Elon Musk's Twitter Mess Would Never Happen in the UK
UK's takeover regime isn’t kind to private buyers. But its protections help prevent sagas like Elon Musk bid for Twitter.
The UK takeover regime isn't kind to private equity buyers. It got even tougher after Kraft Foods Inc.'s bitter acquisition of rival confectioner Cadbury in 2010. But are its rules too restrictive?
If the leveraged finance market bounces back, UK stocks should be a prime hunting ground for the private equity industry. Yet local M&A rules are often seen as a brake.
Blair Jacobson, co-head of European credit at Ares Management, told a Financial Times summit last week that “everything in the UK is on sale” and weak sterling was an advantage for US dollar-denominated funds. At the same time, he cautioned that negotiating the takeover regulator's requirements could be difficult.
It's a common observation from the buyout industry. UK transactions are governed by a 433-page “code” that is enforced by the Takeover Panel. The slightest whiff of a possible bid, and the regulator forces the putative buyer to clarify their interest. After the disruptive four-month siege of Cadbury, a rule was introduced requiring bidders to formalize any offer within 28 days, unless the takeover target is happy with an extension.
Above all, acquirers must have guaranteed funds — vouched for by their advisers — before making a formal offer.
A corporate buyer with ready cash, supportive banking relationships and the option of paying for a takeover using its shares won't be too phased by all this. But the rubric is a challenge for private equity given its reliance on hefty amounts of debt. If a deal leaks, the clock starts ticking and there's not much time to finish kicking the tires and secure funding. The argument, then, is that the rules make buyout firms steer clear of riskier transactions to avoid the possibility of being seen to try and then fail.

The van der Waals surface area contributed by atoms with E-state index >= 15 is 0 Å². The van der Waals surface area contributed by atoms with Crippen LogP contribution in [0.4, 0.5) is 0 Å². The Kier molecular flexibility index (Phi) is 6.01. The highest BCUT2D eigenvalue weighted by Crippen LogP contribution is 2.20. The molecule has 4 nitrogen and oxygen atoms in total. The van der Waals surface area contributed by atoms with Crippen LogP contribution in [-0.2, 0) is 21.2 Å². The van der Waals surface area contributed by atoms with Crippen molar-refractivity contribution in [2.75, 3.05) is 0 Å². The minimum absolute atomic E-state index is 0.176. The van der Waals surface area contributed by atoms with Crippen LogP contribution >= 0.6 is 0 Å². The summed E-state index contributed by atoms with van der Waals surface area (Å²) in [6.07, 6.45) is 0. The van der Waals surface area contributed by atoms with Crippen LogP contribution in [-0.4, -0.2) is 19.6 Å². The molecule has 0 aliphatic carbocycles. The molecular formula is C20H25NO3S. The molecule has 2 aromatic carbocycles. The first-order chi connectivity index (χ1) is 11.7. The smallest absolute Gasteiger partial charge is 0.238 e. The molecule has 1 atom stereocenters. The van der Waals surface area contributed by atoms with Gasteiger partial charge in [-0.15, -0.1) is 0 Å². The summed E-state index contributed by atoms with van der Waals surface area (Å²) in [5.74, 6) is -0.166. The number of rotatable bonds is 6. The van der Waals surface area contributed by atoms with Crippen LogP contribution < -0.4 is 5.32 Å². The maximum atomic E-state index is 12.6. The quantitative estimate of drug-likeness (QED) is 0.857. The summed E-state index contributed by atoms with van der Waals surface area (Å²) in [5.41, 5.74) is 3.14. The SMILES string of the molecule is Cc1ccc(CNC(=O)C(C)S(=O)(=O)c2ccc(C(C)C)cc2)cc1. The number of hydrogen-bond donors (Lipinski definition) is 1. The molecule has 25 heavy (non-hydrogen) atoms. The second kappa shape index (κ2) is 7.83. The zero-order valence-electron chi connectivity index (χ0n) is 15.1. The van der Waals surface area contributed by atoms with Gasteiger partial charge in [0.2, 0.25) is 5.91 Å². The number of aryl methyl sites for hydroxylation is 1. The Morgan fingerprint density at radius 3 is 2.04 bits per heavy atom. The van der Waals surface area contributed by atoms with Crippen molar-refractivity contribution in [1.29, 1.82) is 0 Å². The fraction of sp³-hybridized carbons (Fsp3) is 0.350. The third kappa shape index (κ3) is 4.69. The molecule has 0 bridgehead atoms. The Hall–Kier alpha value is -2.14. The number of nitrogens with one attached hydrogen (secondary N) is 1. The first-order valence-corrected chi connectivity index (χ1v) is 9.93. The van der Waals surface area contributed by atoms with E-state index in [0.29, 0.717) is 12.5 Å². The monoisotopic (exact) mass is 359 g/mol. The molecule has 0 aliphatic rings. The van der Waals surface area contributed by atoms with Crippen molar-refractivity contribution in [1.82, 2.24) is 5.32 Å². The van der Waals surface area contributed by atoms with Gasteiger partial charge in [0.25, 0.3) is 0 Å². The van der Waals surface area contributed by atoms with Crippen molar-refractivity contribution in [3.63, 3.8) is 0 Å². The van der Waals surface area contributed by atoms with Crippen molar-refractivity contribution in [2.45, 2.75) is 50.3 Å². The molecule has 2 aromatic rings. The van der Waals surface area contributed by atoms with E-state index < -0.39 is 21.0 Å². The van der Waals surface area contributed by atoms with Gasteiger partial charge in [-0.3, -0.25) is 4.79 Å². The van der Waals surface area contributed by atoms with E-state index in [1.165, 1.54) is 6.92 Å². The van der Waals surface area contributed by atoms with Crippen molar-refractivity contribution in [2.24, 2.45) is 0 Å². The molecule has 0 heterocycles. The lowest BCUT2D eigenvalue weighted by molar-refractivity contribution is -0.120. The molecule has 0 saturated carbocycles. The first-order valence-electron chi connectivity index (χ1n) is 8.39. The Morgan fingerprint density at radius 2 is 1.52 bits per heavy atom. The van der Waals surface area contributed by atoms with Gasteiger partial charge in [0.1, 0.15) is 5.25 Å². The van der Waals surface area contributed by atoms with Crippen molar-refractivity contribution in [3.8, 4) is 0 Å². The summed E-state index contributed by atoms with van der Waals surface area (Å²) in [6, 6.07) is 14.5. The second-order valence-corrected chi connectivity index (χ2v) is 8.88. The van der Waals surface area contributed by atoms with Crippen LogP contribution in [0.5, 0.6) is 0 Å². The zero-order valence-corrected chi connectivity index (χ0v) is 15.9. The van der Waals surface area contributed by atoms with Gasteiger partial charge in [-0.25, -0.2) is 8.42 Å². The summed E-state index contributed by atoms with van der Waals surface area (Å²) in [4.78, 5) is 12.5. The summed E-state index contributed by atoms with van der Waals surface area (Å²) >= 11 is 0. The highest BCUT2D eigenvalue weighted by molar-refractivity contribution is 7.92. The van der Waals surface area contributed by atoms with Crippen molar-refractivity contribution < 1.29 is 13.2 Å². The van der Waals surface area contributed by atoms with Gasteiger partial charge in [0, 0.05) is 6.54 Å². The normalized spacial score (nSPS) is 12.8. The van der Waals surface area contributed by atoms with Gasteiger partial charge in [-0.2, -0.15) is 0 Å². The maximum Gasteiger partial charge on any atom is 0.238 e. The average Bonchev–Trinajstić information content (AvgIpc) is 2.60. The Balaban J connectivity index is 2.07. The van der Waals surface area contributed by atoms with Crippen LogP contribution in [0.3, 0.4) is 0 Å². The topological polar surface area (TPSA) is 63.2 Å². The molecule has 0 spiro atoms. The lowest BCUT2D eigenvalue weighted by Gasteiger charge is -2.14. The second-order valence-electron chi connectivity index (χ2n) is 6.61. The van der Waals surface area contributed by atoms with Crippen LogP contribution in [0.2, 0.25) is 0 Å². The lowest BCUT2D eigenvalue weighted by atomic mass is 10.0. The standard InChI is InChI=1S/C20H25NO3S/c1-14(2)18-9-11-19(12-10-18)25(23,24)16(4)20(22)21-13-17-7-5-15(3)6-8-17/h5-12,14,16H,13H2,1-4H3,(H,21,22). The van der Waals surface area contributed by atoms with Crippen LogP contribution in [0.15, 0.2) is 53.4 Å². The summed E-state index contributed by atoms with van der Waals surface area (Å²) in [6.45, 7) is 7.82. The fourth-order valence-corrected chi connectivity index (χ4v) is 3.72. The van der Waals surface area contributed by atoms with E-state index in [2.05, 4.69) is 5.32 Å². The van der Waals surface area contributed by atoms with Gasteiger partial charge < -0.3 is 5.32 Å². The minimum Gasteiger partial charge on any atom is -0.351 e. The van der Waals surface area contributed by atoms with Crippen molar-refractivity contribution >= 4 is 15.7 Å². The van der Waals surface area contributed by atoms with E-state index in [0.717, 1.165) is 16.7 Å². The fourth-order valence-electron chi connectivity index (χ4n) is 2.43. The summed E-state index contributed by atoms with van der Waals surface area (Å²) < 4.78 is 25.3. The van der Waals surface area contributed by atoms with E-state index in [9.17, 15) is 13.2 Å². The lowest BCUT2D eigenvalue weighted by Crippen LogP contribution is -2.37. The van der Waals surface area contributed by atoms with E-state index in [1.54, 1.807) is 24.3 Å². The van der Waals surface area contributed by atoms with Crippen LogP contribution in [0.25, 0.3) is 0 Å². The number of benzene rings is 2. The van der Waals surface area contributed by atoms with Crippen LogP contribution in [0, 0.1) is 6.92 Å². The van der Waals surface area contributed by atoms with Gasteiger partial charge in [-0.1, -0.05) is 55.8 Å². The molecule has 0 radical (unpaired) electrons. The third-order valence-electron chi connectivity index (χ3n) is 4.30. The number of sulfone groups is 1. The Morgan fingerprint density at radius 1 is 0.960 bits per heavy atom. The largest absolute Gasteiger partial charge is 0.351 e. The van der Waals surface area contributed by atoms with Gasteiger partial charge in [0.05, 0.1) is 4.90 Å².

Still, the UK's checks and balances look justified. Last year's deals boom shows that the rules don't hinder takeovers: It culminated in the buyout of grocer Wm Morrison Supermarkets, the UK's largest in the more than a decade.
Meanwhile, the saga in the US generated by billionaire Elon Musk's bid for Twitter Inc. is a reminder of why the UK's focus on speed and certainty in deal-making is a good thing. Twitter shareholders and employees have suffered a rollercoaster ride. Ever since Musk's deal was struck on April 25, the market has been nervy about the financing. That doesn't happen in the UK given the regulatory requirement for funding to be 100% in the bag, even if the bid target's board would happily sign a deal with wishy-washy financing commitments.
Musk's attempts to back out of his Twitter offer triggered potentially protracted litigation. While it seems equally hard to reverse a deal on both sides of the Atlantic, the decision process would take less time to conclude under the UK's regulated approach. Put simply, the UK rules maximize the chances of a deal completing at the announced price as quickly as practicable.
London is an open market for deal-making. Listed firms can't do so-called poison pill defenses with the potential to frustrate bidders (like Twitter did). Where a private equity buyer is dangling a tempting price, the target company is highly unlikely to use the regulatory timetable to kill the transaction.
If there are brakes on UK buyouts, they are less procedural and more political, like the government's national security veto. Private equity firms can get deals done if they pay up. Given the grief Morrison has caused the lenders lumbered with its debt, some might even wish the regime made buyouts a lot harder than it does.
Time wasters will get short shrift. But lowly valuations and a weak currency are a greater help for bidders than the UK's rules are a hindrance.